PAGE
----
I have filed papers to be a candidate for the Santa Barbara Unified school board. I have submitted the following candidate statement to be included on the ballot:

“Living in Santa Barbara for 24 years and having put my child through its school system, nothing concerns me more than our public schools in California.

“My experience as a small-business owner makes me question the effectiveness of tenure and seniority in our schools. Promising ineffective teachers job security and higher wages based solely on length of service is indefensible. The Santa Barbara County Teacher of the Year in 2010 was dismissed because of her lack of seniority. Does this make any sense?

“Teacher unions spend more on political campaigns than any other special interest group in California. This has led to a dysfunctional culture in our schools, where the unions have inordinate power to dictate teacher transfers, evaluations and reassignments. Fewer than 1 out of 1,000 teachers are dismissed for performance-related reasons each year.

“According to the California Community Colleges Student Success Task Force, up to 90 percent of students require remediation in English and math. Why are so many students not learning the fundamentals of writing and math? This needs to change.

“If elected, I promise to focus on student performance and outcomes. It’s time to build a culture of success in our schools for all children.”

Since I was limited to 200 words, I would like to more fully explain to the voters my rationale for running for this office. First, I should say that I never in my wildest dreams thought I would run for public office. I have a great life and am not inclined to change any part of it.

I am deeply concerned, however, about the disrepair of our public schools. Over the last 30 years, I have watched the quality of our public education decline precipitously. Today, by all measures, K-12 public education in the United States has fallen behind other countries in the industrialized world. The Program for International Student Assessment ranks 15-year-old students in the United States 35th in math literacy, 29th in science and 18th in reading, and 70 percent of our eighth-graders cannot read proficiently.

As I said in my candidate statement, up to 90 percent of students who graduate high schools in Santa Barbara and other cities in California need remedial help in English and math in our community colleges. We are leaving behind a generation of kids who will have no hope of qualifying for high-paying jobs, not to mention entry-level jobs. This is an unmitigated disaster unfolding before our eyes.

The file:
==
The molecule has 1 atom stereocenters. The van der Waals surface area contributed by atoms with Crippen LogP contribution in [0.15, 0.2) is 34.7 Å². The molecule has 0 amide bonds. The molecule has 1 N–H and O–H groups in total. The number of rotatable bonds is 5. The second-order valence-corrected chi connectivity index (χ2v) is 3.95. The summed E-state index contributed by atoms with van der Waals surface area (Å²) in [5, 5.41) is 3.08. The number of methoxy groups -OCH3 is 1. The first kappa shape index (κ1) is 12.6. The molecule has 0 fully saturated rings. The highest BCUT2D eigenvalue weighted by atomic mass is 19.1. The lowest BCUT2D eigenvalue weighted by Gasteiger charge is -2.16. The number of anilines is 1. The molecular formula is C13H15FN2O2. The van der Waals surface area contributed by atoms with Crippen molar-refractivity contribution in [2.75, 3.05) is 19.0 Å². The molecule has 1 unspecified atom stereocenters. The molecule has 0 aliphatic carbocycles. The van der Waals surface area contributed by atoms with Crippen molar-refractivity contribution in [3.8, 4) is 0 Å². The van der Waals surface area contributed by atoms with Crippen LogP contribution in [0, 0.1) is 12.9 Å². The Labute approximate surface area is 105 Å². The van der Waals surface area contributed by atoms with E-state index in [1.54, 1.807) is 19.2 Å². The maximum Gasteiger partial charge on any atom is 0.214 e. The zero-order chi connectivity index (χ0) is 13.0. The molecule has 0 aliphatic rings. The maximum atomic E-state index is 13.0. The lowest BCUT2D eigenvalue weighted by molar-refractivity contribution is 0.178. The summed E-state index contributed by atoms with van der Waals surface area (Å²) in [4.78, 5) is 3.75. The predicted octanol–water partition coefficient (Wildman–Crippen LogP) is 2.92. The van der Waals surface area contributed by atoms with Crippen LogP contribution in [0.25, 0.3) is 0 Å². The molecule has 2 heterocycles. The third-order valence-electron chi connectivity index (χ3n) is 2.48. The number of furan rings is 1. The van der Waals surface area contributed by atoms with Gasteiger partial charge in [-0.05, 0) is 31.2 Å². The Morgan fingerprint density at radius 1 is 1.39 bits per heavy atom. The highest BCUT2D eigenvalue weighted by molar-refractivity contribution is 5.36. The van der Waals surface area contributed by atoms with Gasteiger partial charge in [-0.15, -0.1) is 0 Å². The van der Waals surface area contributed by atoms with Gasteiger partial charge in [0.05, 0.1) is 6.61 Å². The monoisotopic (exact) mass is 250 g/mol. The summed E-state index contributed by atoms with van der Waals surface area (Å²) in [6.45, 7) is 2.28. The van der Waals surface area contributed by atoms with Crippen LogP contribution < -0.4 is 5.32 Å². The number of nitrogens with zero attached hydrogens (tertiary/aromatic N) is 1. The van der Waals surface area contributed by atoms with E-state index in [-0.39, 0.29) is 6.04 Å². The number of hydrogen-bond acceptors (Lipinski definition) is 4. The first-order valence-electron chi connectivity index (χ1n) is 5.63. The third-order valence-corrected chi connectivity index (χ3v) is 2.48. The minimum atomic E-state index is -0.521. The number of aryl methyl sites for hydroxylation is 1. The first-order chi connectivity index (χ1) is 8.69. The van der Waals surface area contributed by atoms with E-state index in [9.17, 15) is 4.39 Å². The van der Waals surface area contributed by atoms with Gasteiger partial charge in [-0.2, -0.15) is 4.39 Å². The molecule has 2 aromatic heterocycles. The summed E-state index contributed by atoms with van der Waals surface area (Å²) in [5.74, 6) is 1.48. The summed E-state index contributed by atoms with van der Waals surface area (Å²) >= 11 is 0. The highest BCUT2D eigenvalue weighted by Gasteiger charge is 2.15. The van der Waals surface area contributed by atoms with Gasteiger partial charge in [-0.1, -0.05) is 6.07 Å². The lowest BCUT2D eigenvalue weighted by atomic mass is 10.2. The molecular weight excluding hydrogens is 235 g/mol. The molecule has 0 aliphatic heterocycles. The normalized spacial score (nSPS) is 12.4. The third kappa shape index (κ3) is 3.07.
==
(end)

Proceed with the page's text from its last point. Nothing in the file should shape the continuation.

We do not have to passively tolerate this impending disaster. There are public and private schools in our country serving minority and lower socio-economic communities that are actually sending 100 percent of their graduates to college. How do they do it? By changing a culture of mediocrity to a culture of success. They have developed a comprehensive system for recruiting, training, evaluating and retaining great teachers in all classrooms.

There has been considerable research indicating that students are three times more likely to succeed in school if they have great teachers. These schools are not encumbered by dysfunctional tenure and seniority rules, which allow ineffective teachers to languish for decades. When there are cuts, the last-in-first-out union rules (lifo) are not used to decide which teachers must be let go. Teachers are paid based on achievement not length of service. There is a system to evaluate teachers using student outcomes, frequent unannounced observations of teachers, and student and parent feedback. Everyone is held accountable, including principals and superintendents. Curriculum and core standards are constantly being evaluated and revised if they are not delivering results. No stone is left unturned to improve the schools and to provide successful outcomes for all students.

The good news is that I believe we have such a superintendent in Santa Barbara. I have met with Dr. David Cash, and I can say that he gets it. He has already replaced 13 teachers and several principals. So far we have been fortunate, as most of these teachers have voluntarily agreed to leave the district. He is introducing new curriculum and developing evaluation systems to ensure that every student will have a great teacher. He is going to hold principals accountable for the performance of their schools. I believe he is fearless and intends to implement these reforms regardless of the criticism he will likely encounter.

Unfortunately, because there are many constituencies who are invested in the status quo and who will fiercely resist these reforms, it is imperative that the school committee back Dr. Cash, even when it becomes uncomfortable. So I think it is important for the other candidates to tell us specifically where they stand on tenure, seniority, lifo and merit pay. Are they going to seek the endorsement of the teacher unions and, more importantly, their campaign contributions? If they have taken their money, do they think they can be impartial as they negotiate their wages, benefits and work rules?

We have spent too much time worrying about the adults at the expense of the kids. Unfortunately, the kids cannot lobby for themselves and they suffer when we allow politics to get in the way of doing the things we know are necessary to ensure that children of every race, ethnicity and socio-economic background are successfully educated and prepared to compete for the jobs of the future.

Let’s make sure that the Santa Barbara Unified School District becomes a model district that is viewed by other communities as the prototype they want to emulate.

Lou Segal
Santa Barbara